What Experts Say You Can Teach Your Kids in Your Divorce

November 3, 2015

Graine Mediation is pleased to introduce Kristine Meldrum Denholm as our guest blogger this week.  Kristine is an award-winning journalist who often publishes stories related to families, health and emotional well-being.

communicationIf you model good communication with your spouse during a divorce, it can be a helpful lesson to your kids in learning how to handle conflict, say experts in both law and mental health.  

In The Good Karma Divorce: Avoid Litigation, Turn Negative Emotions Into Positive Actions and Get On with the Rest of Your Life (HarperOne, 2011) author Michele Lowrance, a former divorce court judge in Cook County, Illinois, recommends mediation to curtail destructive communication among divorcing spouses.

“The sight of couples who participate exuberantly in a demolition derby always disturbs me,” she wrote. “They lash out and irreparable damages are done.”

Those damages, of course, could be to your children.

Judge Lowrence told ABC’s Robin Roberts in an interview: “We watch who is enjoying the conflict, and who is compromising for the sake of the children.”

She recounted a story of a 10-year-old boy in court who said, “If only I was dead, my parents would stop fighting.’ He thought since they were always fighting over him, he caused the divorce. She recommends you tell the child—age-appropriately–why the divorce was not their fault. She also explains that when you degrade your partner, you are interrupting your child’s ability to feel safe in the world.

When you can put aside your own anger and focus instead on positive interactions with your spouse, your kids are sure to benefit.

“If you think of your spouse as a ‘difficult co-worker,’ you can still speak to each other professionally, because work needs to be done,” advises Christine Barckhoff, LCSW, a psychotherapist in Knoxville (TN) who has given divorce parenting workshops and classes. “When parents keep their communications positive, they aren’t just modeling healthy communication skills, they’re communicating respect for their children by not making the divorce more stressful on them.”

Barckhoff says if former spouses can communicate well, their children learn that while sometimes relationships end, you can continue to be a loving, respectful person.  You are also modeling handling conflict with poise, dignity and resolution.

“I made a point to not degrade their dad in front of them,” said one mom in Virginia, whose kids were 9 and 14 when they divorced. “Both my parents and myself never spoke badly about my ex in front of them. The first time they went back to visit their dad, they found out literally right before they walked in the door that he had gotten together with a friend of ours. They were angry and disappointed and wanted to come home. I took the high road and told them they didn’t have to like her, but they did have to respect her as his choice of partner.”

Her approach to a potential emotional landmine paid off. Her daughters, now happy, well-adjusted adults, enjoy a loving, close relationship with both parents. “I hope it taught them to take the high road. I hope they learned that nice counts. I guess I kind of hoped it would elevate me in their eyes, that Mom didn’t ‘diss’ anyone.”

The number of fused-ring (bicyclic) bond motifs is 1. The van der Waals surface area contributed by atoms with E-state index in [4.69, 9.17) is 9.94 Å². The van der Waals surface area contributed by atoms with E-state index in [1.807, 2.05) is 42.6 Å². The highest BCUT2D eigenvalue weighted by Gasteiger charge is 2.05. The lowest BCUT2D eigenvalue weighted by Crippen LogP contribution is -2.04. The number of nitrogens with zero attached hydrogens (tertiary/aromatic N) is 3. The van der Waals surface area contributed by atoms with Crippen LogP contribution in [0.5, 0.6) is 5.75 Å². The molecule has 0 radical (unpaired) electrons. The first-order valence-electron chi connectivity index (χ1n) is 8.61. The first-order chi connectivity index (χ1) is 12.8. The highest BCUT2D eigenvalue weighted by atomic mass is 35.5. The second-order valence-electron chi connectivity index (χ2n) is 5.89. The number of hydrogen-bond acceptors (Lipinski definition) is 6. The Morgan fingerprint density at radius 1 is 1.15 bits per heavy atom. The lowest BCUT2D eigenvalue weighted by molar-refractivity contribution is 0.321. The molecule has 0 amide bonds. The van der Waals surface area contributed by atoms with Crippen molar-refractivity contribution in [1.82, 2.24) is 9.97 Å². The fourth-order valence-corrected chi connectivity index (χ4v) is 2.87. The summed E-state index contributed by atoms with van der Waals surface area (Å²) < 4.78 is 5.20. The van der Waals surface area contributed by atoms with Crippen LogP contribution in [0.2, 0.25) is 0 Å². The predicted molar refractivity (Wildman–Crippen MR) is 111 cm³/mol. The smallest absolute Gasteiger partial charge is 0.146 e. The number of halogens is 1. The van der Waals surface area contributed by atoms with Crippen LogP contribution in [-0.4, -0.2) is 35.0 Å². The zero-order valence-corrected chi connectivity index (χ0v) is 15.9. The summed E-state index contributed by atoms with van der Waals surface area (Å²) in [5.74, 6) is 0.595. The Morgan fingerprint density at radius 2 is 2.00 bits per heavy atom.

She adds: “I always tried to teach them that you can find good in most everyone, but sometimes you have to search for it.”

Based in Northern Virginia, award-winning freelance journalist Kristine Meldrum Denholm writes articles for magazines, newspapers, as well as content for companies and websites, covering parenting, health and sports, and psychological issues.  

This blog and its materials have been prepared by Graine Mediation for informational purposes only and are not intended to be, are not, and should not be regarded as, legal advice.  This information is not intended to create, and receipt of it does not constitute, an attorney-client relationship.  Internet subscribers and online readers should not act upon this information without seeking professional counsel.


Child Custody Problems – Should I Use a Divorce Attorney or a Mediator?

October 13, 2015

When families break apart in a divorce, many parents do not know where to turn to get help.  Divorce lawyer?  Divorce mediator?  What is best when it comes to planning for children when their parents are getting a divorce? Here is some information to help you choose what route to take:

Parents must decide whether they want the fate of their children’s upbringing to be made within the family unit (by mom and dad) or by a judge.

A quick read of the following comparative descriptions of the child custody decision-making process, as managed by divorce lawyers (litigation), versus divorce mediators, will help parents decide which method is best:

DIVORCE LITIGATION

Whether or not a child custody case is ultimately bound for court, it is common for divorce attorneys to approach their cases as if they might end up before a judge.  Clients should expect this type of behavior considering a legal advocate is obligated to “zealously assert the client’s position” and, as a negotiator, a divorce attorney is expected to “seek a result advantageous to the client [who is the parent, not the child]” (see the Preamble to the Virginia State Bar Rules of Professional Conduct)